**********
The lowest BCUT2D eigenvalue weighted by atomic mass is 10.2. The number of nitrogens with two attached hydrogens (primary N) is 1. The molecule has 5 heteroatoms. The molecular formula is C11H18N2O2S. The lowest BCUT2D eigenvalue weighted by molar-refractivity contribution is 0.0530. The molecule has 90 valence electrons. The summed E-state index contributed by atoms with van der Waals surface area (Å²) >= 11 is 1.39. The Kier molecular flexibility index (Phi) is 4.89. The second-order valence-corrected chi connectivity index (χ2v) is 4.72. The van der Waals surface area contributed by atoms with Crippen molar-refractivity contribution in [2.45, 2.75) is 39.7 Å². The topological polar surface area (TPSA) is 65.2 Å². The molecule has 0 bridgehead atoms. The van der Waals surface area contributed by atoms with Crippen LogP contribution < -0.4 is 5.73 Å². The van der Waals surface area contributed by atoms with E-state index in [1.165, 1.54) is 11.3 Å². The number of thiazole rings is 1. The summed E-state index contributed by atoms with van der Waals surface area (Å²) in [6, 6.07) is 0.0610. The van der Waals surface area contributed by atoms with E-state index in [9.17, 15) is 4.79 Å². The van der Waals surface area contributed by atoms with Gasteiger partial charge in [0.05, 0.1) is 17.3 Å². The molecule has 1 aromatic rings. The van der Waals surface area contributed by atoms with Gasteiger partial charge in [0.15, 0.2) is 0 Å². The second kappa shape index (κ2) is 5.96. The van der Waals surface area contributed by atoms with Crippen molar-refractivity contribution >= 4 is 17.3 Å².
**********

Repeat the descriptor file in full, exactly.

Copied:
The lowest BCUT2D eigenvalue weighted by atomic mass is 10.2. The number of nitrogens with two attached hydrogens (primary N) is 1. The molecule has 5 heteroatoms. The molecular formula is C11H18N2O2S. The lowest BCUT2D eigenvalue weighted by molar-refractivity contribution is 0.0530. The molecule has 90 valence electrons. The summed E-state index contributed by atoms with van der Waals surface area (Å²) >= 11 is 1.39. The Kier molecular flexibility index (Phi) is 4.89. The second-order valence-corrected chi connectivity index (χ2v) is 4.72. The van der Waals surface area contributed by atoms with Crippen molar-refractivity contribution in [2.45, 2.75) is 39.7 Å². The topological polar surface area (TPSA) is 65.2 Å². The molecule has 0 bridgehead atoms. The van der Waals surface area contributed by atoms with Crippen LogP contribution < -0.4 is 5.73 Å². The van der Waals surface area contributed by atoms with E-state index in [1.165, 1.54) is 11.3 Å². The number of thiazole rings is 1. The summed E-state index contributed by atoms with van der Waals surface area (Å²) in [6, 6.07) is 0.0610. The van der Waals surface area contributed by atoms with E-state index in [9.17, 15) is 4.79 Å². The van der Waals surface area contributed by atoms with Gasteiger partial charge in [0.05, 0.1) is 17.3 Å². The molecule has 1 aromatic rings. The van der Waals surface area contributed by atoms with Gasteiger partial charge in [0.15, 0.2) is 0 Å². The second kappa shape index (κ2) is 5.96. The van der Waals surface area contributed by atoms with Crippen molar-refractivity contribution >= 4 is 17.3 Å².